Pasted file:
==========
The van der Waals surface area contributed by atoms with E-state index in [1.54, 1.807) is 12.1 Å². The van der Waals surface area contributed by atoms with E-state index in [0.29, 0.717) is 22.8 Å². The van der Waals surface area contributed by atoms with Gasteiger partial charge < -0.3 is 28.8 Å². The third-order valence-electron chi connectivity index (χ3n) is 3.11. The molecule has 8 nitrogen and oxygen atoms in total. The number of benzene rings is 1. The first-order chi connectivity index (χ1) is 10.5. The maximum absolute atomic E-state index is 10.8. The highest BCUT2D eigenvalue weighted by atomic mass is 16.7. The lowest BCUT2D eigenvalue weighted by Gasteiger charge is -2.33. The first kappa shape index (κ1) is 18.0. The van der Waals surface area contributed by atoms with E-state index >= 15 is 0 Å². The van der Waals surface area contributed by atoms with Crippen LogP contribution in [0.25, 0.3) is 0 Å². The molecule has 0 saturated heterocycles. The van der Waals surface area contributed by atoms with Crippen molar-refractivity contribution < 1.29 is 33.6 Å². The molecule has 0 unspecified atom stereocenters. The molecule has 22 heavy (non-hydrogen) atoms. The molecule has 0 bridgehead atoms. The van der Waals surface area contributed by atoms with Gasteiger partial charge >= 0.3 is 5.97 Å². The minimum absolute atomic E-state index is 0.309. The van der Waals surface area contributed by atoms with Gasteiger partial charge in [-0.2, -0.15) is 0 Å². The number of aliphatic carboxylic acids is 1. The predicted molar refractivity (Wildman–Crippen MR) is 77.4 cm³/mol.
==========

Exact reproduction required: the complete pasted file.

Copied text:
The van der Waals surface area contributed by atoms with E-state index in [1.54, 1.807) is 12.1 Å². The van der Waals surface area contributed by atoms with E-state index in [0.29, 0.717) is 22.8 Å². The van der Waals surface area contributed by atoms with Gasteiger partial charge < -0.3 is 28.8 Å². The third-order valence-electron chi connectivity index (χ3n) is 3.11. The molecule has 8 nitrogen and oxygen atoms in total. The number of benzene rings is 1. The first-order chi connectivity index (χ1) is 10.5. The maximum absolute atomic E-state index is 10.8. The highest BCUT2D eigenvalue weighted by atomic mass is 16.7. The lowest BCUT2D eigenvalue weighted by Gasteiger charge is -2.33. The first kappa shape index (κ1) is 18.0. The van der Waals surface area contributed by atoms with E-state index >= 15 is 0 Å². The van der Waals surface area contributed by atoms with Crippen LogP contribution in [0.25, 0.3) is 0 Å². The molecule has 0 saturated heterocycles. The van der Waals surface area contributed by atoms with Crippen molar-refractivity contribution < 1.29 is 33.6 Å². The molecule has 0 unspecified atom stereocenters. The molecule has 22 heavy (non-hydrogen) atoms. The molecule has 0 bridgehead atoms. The van der Waals surface area contributed by atoms with Gasteiger partial charge >= 0.3 is 5.97 Å². The minimum absolute atomic E-state index is 0.309. The van der Waals surface area contributed by atoms with Gasteiger partial charge in [-0.2, -0.15) is 0 Å². The number of aliphatic carboxylic acids is 1. The predicted molar refractivity (Wildman–Crippen MR) is 77.4 cm³/mol.